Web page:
Each and every time you step in the gym you need to work on being better, and if you’re injured, that just can’t happen.


hint. There is something wrong with her technique------------------------------->



6. Do some single-leg work.

Why do single-leg work?

-Decrease strength imbalances between right and left legs

-Providing a change of pace in your training

-Improved balance and proprioception

-Strengthen key knee stabilizers, specifically the VMO and gluteals

Let’s focus briefly on point number four. Remember how we discussed above that those with knee issues need to improve general quadriceps strength, and also need to improve gluteal strength as well? For these reasons alone, single-leg exercises can do wonders for preventing (or rehabilitating) injuries.

I’m a firm believer that the more proficient you are at single-leg exercises, the better you can become at double-leg exercises!

7. Learn to jump and more importantly, land!

What I’d like all trainees to have is at least a basic knowledge of how to absorb force. If you were to jump up in the air and then land with your knees straight and a loud “thud,” you’re not allowing your muscles and tendons to absorb force. Instead, your joints are absorbing all the force, and this just isn’t a good thing if you value your knee joints (or ankles, hips, or lumbar spine for that matter!)


The vertical jump is actually a great test and exercise to utilize. Jump up in the air and try to minimize the sound when you hit the ground. Land with soft knees, soft feet, and lower into a half squat to absorb the force. I’m not trying to make you into an elite athlete with this recommendation, just give you some food for thought. It wouldn’t kill you to be a little more athletic, would it?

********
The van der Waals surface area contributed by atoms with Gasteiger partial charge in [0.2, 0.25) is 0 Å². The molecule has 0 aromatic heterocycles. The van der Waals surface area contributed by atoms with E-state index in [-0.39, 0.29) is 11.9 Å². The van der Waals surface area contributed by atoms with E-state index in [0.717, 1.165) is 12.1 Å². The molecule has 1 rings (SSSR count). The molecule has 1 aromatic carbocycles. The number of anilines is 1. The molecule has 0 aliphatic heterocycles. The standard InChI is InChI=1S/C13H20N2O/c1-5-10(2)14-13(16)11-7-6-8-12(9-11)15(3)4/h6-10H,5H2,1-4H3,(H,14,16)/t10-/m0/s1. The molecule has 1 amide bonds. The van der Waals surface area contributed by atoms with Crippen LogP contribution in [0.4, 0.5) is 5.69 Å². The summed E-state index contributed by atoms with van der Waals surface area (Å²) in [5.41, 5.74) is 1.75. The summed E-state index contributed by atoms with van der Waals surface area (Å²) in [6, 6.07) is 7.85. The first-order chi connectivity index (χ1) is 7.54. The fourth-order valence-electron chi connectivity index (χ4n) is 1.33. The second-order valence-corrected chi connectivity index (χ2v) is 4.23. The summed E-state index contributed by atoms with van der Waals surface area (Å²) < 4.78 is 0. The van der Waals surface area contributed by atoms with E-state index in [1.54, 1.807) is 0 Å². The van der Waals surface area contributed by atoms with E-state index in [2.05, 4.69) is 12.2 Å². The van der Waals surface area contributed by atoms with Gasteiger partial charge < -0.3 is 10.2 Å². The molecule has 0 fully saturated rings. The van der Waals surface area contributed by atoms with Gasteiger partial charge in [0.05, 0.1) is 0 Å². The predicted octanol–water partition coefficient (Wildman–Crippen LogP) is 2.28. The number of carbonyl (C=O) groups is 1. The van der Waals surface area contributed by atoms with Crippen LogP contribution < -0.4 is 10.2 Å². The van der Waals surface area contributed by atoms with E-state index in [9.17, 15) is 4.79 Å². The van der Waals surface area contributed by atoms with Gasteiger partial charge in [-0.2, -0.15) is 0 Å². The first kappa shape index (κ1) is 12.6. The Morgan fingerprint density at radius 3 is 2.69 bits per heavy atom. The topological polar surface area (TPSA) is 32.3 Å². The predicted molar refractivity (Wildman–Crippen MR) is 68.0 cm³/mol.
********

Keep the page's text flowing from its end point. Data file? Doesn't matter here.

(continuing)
8. Learn how to lift!

This may sound crazy but sometimes its not the exercise that is making you hurt, it’s how your performing the exercise that is hurting you!

9. Beware the irritated rectus femoris!

“How do I know if my rectus is a problem?” What is a rectus femoris.  Let just say it’s a very important muscle in sprinting. Try the modified Thomas Test to find out:

Sit on the edge of a table or counter with your buttocks on the edge. From here, grab one knee and pull it to your chest while laying all the way back with the head and neck relaxed.

What you’re looking for here is the position of the lower leg in relation to the ground. If your lower leg is perpendicular to the ground, you’re fine. However, if your lower leg is not at perpendicular, you have a short or stiff rectus femoris. The gentleman in the picture below is a great example. Notice how his upper thigh is parallel to the ground, but his lower thigh isn’t perpendicular. I’d be willing to bet that more than a few of you are going to fail this test miserably!

So what do you need to do if this is the case? Rather than stretching your one joint hip flexors, you need to focus on your rectus femoris, a two-joint hip flexor that crosses both the hip and the knee. If you failed the test above, try this stretch:

10. Stretch your quads and calves!

I recently came across an interesting prospective study regarding patello-femoral pain. While most studies are retrospective in nature (e.g. they examine an issue after there’s a problem) very few look at it in the opposite fashion.

This prospective study (3) examined 282 athletes enrolled in phys ed classes and took them through a battery of tests to determine baseline statistics. Two years later they followed up, and 24 of the 282 had developed patellofemoral pain. After running statistical analyses on these subjects, researchers determined that athletes who had developed PF pain had significantly tighter quadriceps and gastrocnemi than their healthy counterparts. So what’s the moral of this story? Stretch your quads and calves!

As well, it’s interesting to note that the gastrocnemius can wreak havoc on both sides of the joint. The gastrocnemius is the “calf” muscle that crosses your knee joint, and can therefore contribute to posterior knee pain as well. All the more reason to stretch those puppies out if you ask me!


You have all the tips you need to keep your knees healthy and feeling great. Now all you have to do is use the info to reap the benefits! I’m looking forward to some great success stories to follow!

If you have any questions please feel free to contact Greg @

Special thanks to Eric Cressey at Cressey Sports Performance